When Chronicle first hit theaters, many mistook the film for another alien invasion flick. The marketing posters drummed up thoughts of 2011’s failed blockbuster, Skyline, while the shaky cam style was a reminder of Cloverfield. However, the film was only remotely about aliens (and even that point is never quite clear) and more about teenage acceptance. Truthfully, it was a super powered tale in the vein of Spider-Man or the Fantastic Four. The pacing in Chronicle may be a little slow for theatergoers, but on Blu-ray you can better savor this slow-build sci-fi tale.
The film begins by introducing us to Andrew Detmer (Dane DeHaan), an outcast teenager with an abusive father. Andrew has just bought a new camera and is documenting his life. Most of the movie is depicted through the lens of the camera, with only a few moments taking place off camera. Andrew sits in the shadow of his cousin, Matt Garetty (Alex Russell), who is more popular. When Matt encourages Andrew to attend a party, their lives change forever. At the party, Matt and his friend, Steve Montgomery (Michael B. Jordan), discover a mysterious underground cavern and ask Andrew to film it.
The next day, the three discover that they have been granted mysterious psychokinetic powers. Andrew, Matt and Steve develop a new relationship through their shared secret. As time goes by, their powers increase and with it, the ability to cause more chaos.
If you’re a comic book fan, Chronicle feels like an extended origin story that never really builds up until its climax. Most of the time, the friends are just enjoying being teenagers and their newfound powers, while engaging in normal adolescent pranks. As their powers increase so does their potential for chaos. Much like Spider-Man, there is a “with great power comes great responsibility” moment.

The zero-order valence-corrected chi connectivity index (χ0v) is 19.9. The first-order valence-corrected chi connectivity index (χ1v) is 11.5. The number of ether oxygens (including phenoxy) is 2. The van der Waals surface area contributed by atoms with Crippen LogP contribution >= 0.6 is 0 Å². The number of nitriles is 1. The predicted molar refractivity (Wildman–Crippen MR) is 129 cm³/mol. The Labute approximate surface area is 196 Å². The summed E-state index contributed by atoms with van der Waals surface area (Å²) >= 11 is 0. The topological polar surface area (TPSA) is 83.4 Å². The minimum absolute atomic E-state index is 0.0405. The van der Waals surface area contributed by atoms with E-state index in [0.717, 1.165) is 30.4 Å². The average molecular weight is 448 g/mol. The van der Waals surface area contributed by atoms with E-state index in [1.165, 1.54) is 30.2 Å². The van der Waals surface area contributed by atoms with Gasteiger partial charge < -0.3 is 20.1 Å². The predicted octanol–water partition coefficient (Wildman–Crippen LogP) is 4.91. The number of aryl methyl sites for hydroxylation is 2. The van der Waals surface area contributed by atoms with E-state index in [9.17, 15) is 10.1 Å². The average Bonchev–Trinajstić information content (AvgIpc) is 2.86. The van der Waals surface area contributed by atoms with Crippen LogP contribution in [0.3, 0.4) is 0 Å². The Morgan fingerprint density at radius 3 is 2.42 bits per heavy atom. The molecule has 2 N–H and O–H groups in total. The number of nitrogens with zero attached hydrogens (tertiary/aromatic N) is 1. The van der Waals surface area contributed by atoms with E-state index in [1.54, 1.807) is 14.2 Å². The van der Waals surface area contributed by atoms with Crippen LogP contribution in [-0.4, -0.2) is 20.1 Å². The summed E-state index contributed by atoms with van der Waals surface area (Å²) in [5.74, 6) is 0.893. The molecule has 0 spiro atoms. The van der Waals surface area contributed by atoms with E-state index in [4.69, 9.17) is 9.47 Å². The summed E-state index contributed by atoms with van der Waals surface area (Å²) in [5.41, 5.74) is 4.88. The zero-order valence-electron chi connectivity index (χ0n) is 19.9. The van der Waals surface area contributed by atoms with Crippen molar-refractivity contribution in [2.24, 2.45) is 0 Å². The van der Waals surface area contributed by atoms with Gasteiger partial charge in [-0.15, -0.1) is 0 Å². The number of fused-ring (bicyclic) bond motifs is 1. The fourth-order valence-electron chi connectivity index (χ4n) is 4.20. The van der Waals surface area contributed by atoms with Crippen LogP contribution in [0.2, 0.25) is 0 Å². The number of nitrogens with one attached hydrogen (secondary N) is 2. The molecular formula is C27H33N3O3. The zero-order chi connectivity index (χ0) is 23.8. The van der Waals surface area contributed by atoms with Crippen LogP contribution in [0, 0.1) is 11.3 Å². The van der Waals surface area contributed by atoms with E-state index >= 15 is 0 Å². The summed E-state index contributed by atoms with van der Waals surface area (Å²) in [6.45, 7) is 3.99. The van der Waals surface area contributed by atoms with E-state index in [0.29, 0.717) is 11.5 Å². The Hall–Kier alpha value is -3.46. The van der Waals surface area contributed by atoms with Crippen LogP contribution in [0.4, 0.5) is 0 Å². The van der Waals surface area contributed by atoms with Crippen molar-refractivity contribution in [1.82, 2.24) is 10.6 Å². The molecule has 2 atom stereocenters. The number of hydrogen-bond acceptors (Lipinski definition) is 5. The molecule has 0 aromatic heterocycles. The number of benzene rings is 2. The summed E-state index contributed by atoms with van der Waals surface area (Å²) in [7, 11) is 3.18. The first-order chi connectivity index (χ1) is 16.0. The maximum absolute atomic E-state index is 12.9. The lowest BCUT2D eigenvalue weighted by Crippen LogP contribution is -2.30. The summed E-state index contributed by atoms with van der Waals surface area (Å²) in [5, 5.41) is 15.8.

If you’re used to alien invasion movies or super powered films, this movie will come as a shock because it’s more about a teenage journey of self-discovery than about heroes fighting villains or earth’s war against alien invaders. It’s not until Steve and Andrew begin to develop a real friendship that the seeds of a “hero” conflict begins to arise. When it does, it almost comes as a shock if it weren’t so predictable. The story takes so long to introduce the final conflict that you will probably work out the details in your head half way through the film.
Despite Chronicle’s juxtaposition to the alien-invasion and superpower genres, it does present an entertaining teenage drama. There are definite emo moments filled with needless melodrama as well as an awkward sex scene with Andrew that is never really clarified. Still, despite the one-trick plot, this is a film that will make you wonder, “What if … you did have superpowers.” And, a film that makes you dream, however minutely, is worth the watch.
The Blu-ray release is lacking in special features. You will get a deleted scene and a camera test, which depicts some of the flying sequences. But, they’re both throwaways.